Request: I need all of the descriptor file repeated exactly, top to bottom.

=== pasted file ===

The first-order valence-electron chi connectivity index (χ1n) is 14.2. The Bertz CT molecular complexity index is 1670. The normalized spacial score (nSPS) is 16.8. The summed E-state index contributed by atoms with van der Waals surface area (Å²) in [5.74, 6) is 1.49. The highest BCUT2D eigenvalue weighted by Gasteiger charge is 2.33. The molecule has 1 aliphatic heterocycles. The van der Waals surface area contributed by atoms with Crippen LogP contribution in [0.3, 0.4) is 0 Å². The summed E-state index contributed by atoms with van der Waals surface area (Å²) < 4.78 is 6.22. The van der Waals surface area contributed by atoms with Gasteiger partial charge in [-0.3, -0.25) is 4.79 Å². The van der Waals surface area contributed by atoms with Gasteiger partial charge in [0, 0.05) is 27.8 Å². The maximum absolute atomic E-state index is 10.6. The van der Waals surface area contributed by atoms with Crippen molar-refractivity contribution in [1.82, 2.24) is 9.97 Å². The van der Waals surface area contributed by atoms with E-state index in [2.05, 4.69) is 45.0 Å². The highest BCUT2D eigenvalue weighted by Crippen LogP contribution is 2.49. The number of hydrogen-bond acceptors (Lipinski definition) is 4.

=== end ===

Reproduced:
The first-order valence-electron chi connectivity index (χ1n) is 14.2. The Bertz CT molecular complexity index is 1670. The normalized spacial score (nSPS) is 16.8. The summed E-state index contributed by atoms with van der Waals surface area (Å²) in [5.74, 6) is 1.49. The highest BCUT2D eigenvalue weighted by Gasteiger charge is 2.33. The molecule has 1 aliphatic heterocycles. The van der Waals surface area contributed by atoms with Crippen LogP contribution in [0.3, 0.4) is 0 Å². The summed E-state index contributed by atoms with van der Waals surface area (Å²) < 4.78 is 6.22. The van der Waals surface area contributed by atoms with Gasteiger partial charge in [-0.3, -0.25) is 4.79 Å². The van der Waals surface area contributed by atoms with Gasteiger partial charge in [0, 0.05) is 27.8 Å². The maximum absolute atomic E-state index is 10.6. The van der Waals surface area contributed by atoms with Crippen molar-refractivity contribution in [1.82, 2.24) is 9.97 Å². The van der Waals surface area contributed by atoms with E-state index in [2.05, 4.69) is 45.0 Å². The highest BCUT2D eigenvalue weighted by Crippen LogP contribution is 2.49. The number of hydrogen-bond acceptors (Lipinski definition) is 4.